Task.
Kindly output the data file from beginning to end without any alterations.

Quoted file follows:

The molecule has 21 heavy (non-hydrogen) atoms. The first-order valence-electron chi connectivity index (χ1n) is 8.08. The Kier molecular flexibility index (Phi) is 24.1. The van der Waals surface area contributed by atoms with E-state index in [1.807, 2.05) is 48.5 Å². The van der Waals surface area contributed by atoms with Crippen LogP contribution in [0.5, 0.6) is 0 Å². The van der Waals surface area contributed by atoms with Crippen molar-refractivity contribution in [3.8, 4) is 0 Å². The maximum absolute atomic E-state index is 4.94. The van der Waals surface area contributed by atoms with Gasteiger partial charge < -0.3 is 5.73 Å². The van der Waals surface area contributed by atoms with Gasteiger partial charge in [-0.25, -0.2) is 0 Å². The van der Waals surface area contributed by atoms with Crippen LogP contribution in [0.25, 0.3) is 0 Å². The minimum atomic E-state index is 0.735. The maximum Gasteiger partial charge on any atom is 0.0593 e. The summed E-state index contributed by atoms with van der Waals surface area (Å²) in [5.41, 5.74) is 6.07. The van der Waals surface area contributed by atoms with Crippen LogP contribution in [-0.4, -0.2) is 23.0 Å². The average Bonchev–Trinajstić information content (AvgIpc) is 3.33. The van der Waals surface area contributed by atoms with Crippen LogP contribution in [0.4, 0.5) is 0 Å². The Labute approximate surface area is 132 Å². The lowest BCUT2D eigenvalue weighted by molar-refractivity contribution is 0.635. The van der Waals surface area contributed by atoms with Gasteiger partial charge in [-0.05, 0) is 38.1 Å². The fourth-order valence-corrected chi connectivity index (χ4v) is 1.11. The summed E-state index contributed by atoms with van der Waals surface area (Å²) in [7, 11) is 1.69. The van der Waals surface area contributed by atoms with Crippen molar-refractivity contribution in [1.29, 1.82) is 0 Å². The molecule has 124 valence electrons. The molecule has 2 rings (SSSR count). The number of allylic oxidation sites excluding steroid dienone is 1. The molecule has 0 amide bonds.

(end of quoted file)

The molecule has 21 heavy (non-hydrogen) atoms. The first-order valence-electron chi connectivity index (χ1n) is 8.08. The Kier molecular flexibility index (Phi) is 24.1. The van der Waals surface area contributed by atoms with E-state index in [1.807, 2.05) is 48.5 Å². The van der Waals surface area contributed by atoms with Crippen LogP contribution in [0.5, 0.6) is 0 Å². The van der Waals surface area contributed by atoms with Crippen molar-refractivity contribution in [3.8, 4) is 0 Å². The maximum absolute atomic E-state index is 4.94. The van der Waals surface area contributed by atoms with Gasteiger partial charge < -0.3 is 5.73 Å². The van der Waals surface area contributed by atoms with Gasteiger partial charge in [-0.25, -0.2) is 0 Å². The van der Waals surface area contributed by atoms with Crippen LogP contribution in [0.25, 0.3) is 0 Å². The minimum atomic E-state index is 0.735. The maximum Gasteiger partial charge on any atom is 0.0593 e. The summed E-state index contributed by atoms with van der Waals surface area (Å²) in [5.41, 5.74) is 6.07. The van der Waals surface area contributed by atoms with Crippen LogP contribution in [-0.4, -0.2) is 23.0 Å². The average Bonchev–Trinajstić information content (AvgIpc) is 3.33. The van der Waals surface area contributed by atoms with Crippen LogP contribution in [0.4, 0.5) is 0 Å². The Labute approximate surface area is 132 Å². The lowest BCUT2D eigenvalue weighted by molar-refractivity contribution is 0.635. The van der Waals surface area contributed by atoms with Gasteiger partial charge in [-0.05, 0) is 38.1 Å². The fourth-order valence-corrected chi connectivity index (χ4v) is 1.11. The summed E-state index contributed by atoms with van der Waals surface area (Å²) in [7, 11) is 1.69. The van der Waals surface area contributed by atoms with Crippen molar-refractivity contribution in [1.29, 1.82) is 0 Å². The molecule has 124 valence electrons. The molecule has 2 rings (SSSR count). The number of allylic oxidation sites excluding steroid dienone is 1. The molecule has 0 amide bonds.